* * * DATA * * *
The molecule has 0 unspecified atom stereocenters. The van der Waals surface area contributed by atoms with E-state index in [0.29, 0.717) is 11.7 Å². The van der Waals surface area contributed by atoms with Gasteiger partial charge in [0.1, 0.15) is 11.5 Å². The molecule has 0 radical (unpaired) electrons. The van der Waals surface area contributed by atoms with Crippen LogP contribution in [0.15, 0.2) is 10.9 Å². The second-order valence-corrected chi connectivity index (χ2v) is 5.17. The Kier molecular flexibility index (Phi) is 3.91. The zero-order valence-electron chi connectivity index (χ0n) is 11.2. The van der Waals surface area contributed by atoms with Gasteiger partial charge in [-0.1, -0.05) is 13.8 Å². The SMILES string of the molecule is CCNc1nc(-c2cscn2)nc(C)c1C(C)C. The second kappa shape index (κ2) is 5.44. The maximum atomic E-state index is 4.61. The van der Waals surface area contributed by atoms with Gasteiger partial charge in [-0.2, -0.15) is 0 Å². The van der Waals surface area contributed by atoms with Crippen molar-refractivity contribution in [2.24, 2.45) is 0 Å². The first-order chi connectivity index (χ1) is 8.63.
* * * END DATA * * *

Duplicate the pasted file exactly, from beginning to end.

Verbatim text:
The molecule has 0 unspecified atom stereocenters. The van der Waals surface area contributed by atoms with E-state index in [0.29, 0.717) is 11.7 Å². The van der Waals surface area contributed by atoms with Gasteiger partial charge in [0.1, 0.15) is 11.5 Å². The molecule has 0 radical (unpaired) electrons. The van der Waals surface area contributed by atoms with Crippen LogP contribution in [0.15, 0.2) is 10.9 Å². The second-order valence-corrected chi connectivity index (χ2v) is 5.17. The Kier molecular flexibility index (Phi) is 3.91. The zero-order valence-electron chi connectivity index (χ0n) is 11.2. The van der Waals surface area contributed by atoms with Gasteiger partial charge in [-0.1, -0.05) is 13.8 Å². The SMILES string of the molecule is CCNc1nc(-c2cscn2)nc(C)c1C(C)C. The second kappa shape index (κ2) is 5.44. The maximum atomic E-state index is 4.61. The van der Waals surface area contributed by atoms with Gasteiger partial charge in [-0.2, -0.15) is 0 Å². The van der Waals surface area contributed by atoms with Crippen molar-refractivity contribution in [2.24, 2.45) is 0 Å². The first-order chi connectivity index (χ1) is 8.63.